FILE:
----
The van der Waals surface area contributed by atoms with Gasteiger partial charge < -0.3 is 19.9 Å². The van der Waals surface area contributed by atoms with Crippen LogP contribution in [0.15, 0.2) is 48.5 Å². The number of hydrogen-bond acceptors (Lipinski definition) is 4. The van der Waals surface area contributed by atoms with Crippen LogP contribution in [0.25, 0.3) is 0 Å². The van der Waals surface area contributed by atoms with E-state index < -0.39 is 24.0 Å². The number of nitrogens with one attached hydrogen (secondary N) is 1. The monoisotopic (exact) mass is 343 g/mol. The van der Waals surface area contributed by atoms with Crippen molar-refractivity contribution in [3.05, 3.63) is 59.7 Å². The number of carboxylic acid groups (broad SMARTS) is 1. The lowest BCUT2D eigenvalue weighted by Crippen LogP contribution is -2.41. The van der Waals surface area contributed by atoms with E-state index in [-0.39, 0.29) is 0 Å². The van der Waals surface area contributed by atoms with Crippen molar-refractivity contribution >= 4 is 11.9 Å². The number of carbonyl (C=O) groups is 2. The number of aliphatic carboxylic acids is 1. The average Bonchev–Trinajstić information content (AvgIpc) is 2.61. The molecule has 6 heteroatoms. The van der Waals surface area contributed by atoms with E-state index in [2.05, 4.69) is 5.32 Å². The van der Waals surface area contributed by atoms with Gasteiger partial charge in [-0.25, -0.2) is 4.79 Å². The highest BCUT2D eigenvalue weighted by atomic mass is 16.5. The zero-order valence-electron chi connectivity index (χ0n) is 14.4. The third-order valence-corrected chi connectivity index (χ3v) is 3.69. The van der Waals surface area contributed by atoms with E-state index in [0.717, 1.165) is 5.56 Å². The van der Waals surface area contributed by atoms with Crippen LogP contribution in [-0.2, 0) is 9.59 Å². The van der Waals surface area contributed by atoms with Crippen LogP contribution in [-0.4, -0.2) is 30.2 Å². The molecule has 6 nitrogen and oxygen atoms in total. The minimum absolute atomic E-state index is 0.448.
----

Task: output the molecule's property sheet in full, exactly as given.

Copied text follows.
The van der Waals surface area contributed by atoms with Gasteiger partial charge < -0.3 is 19.9 Å². The van der Waals surface area contributed by atoms with Crippen LogP contribution in [0.15, 0.2) is 48.5 Å². The number of hydrogen-bond acceptors (Lipinski definition) is 4. The van der Waals surface area contributed by atoms with Crippen LogP contribution in [0.25, 0.3) is 0 Å². The van der Waals surface area contributed by atoms with E-state index < -0.39 is 24.0 Å². The number of nitrogens with one attached hydrogen (secondary N) is 1. The monoisotopic (exact) mass is 343 g/mol. The van der Waals surface area contributed by atoms with Crippen molar-refractivity contribution in [3.05, 3.63) is 59.7 Å². The number of carboxylic acid groups (broad SMARTS) is 1. The lowest BCUT2D eigenvalue weighted by Crippen LogP contribution is -2.41. The van der Waals surface area contributed by atoms with E-state index in [-0.39, 0.29) is 0 Å². The van der Waals surface area contributed by atoms with Crippen molar-refractivity contribution >= 4 is 11.9 Å². The number of carbonyl (C=O) groups is 2. The number of aliphatic carboxylic acids is 1. The average Bonchev–Trinajstić information content (AvgIpc) is 2.61. The molecule has 6 heteroatoms. The van der Waals surface area contributed by atoms with E-state index in [2.05, 4.69) is 5.32 Å². The van der Waals surface area contributed by atoms with Gasteiger partial charge in [-0.25, -0.2) is 4.79 Å². The highest BCUT2D eigenvalue weighted by atomic mass is 16.5. The zero-order valence-electron chi connectivity index (χ0n) is 14.4. The third-order valence-corrected chi connectivity index (χ3v) is 3.69. The van der Waals surface area contributed by atoms with E-state index in [0.717, 1.165) is 5.56 Å². The van der Waals surface area contributed by atoms with Crippen LogP contribution in [-0.2, 0) is 9.59 Å². The van der Waals surface area contributed by atoms with Crippen LogP contribution in [-0.4, -0.2) is 30.2 Å². The molecule has 6 nitrogen and oxygen atoms in total. The minimum absolute atomic E-state index is 0.448.